© 2007 New Europe:

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Friday, June 08, 2007

Craddick suporters repaid in pork

State budget loaded with pork-barrel spending


Associated Press
Copyright 2007

In this year's legislative session, it paid to support embattled House Speaker Tom Craddick.

That support translated into state dollars for an antebellum plantation home near Dallas, an Edinburg museum of South Texas history, and upgrades to a Houston park named for an influential Craddick legislative ally.

Recent budget prosperity and a presiding officer in desperate need of allies ushered in a return of pork-barrel spending during the recent session. In the new budget for 2008 and 2009, those who helped Craddick survive a bipartisan coup try were big winners of an estimated $176 million in so-called "special items."

But Craddick spokeswoman Alexis DeLee says the "budget process that took place this last session is the same as it's always been."

Rep. Sylvester Turner, D-Houston, supported Craddick. He got a $600,000 matching grant for renovations at the Sylvester Turner Park in Houston. Turner says renovations to the 27-year-old park are needed, including new bathrooms to replace portable toilets.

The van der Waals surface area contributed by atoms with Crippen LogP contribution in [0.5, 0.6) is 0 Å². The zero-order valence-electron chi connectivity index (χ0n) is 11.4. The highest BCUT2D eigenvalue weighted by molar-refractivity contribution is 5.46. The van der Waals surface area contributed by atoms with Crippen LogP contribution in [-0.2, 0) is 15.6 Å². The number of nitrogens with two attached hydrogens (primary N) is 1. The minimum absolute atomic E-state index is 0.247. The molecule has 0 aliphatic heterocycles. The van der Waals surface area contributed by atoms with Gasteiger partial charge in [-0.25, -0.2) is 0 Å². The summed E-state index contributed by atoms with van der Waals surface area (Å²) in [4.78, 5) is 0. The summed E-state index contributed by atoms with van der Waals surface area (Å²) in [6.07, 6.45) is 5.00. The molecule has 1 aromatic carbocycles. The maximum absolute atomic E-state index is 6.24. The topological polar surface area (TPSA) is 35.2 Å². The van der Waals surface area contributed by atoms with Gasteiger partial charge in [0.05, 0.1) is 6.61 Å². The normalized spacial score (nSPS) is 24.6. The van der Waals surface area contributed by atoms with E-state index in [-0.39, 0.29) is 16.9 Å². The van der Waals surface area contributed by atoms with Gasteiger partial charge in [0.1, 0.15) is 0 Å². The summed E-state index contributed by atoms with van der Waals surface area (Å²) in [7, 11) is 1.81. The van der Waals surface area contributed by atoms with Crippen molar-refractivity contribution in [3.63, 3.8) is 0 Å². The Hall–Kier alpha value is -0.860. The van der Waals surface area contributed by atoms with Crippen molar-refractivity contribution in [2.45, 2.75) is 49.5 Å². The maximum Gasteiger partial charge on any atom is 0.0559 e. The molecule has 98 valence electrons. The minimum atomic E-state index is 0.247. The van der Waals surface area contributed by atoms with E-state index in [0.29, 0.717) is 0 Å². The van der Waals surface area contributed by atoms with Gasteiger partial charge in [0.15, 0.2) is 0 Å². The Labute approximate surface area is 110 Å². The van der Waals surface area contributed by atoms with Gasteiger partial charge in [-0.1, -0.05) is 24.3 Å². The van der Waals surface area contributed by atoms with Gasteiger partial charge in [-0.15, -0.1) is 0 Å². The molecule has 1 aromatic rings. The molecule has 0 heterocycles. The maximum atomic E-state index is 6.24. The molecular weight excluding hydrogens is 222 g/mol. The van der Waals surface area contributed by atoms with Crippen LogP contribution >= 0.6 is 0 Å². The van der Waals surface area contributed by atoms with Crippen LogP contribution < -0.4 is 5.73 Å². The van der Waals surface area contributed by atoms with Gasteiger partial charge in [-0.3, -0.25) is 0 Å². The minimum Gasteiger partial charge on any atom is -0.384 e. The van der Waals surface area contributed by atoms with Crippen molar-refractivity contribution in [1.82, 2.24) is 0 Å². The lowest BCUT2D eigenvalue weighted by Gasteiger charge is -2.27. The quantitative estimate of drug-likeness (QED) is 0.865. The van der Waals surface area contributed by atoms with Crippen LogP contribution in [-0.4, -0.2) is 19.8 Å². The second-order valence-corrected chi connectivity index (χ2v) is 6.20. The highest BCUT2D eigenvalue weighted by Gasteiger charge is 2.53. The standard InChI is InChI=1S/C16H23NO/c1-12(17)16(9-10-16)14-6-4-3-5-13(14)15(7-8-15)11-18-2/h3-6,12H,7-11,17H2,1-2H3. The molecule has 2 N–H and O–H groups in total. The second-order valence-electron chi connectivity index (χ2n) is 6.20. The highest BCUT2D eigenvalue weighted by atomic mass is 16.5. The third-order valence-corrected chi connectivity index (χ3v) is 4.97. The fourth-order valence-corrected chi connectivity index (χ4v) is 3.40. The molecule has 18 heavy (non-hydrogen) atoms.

Rep. Helen Giddings is another Democrat who supported Craddick. She helped the South Dallas suburb of DeSoto get $500,000 to buy the historic Nance Farm, a plantation home built in the 1850s.

Border area Democrats, a key bloc of support for Craddick's re-election, did particularly well in the $153 billion budget.

Democratic Ryan Guillen of Rio Grande City got an $800,000 matching grant for a new park in his small border town and a new rural technology center for vocational skills training. A zoo in Brownsville and a soccer complex in Kingsville will get almost $700,000 combined for renovations. Another $10 million was set aside for Harlingen's South Texas Hospital and $1 million for a border security technology and training center in McAllen.

Democratic Representative Aaron Pena of Edinburg helped bring the city $3 million for a new drug treatment center and $750,000 for the Will Looney Legacy Park and a museum of South Texas history.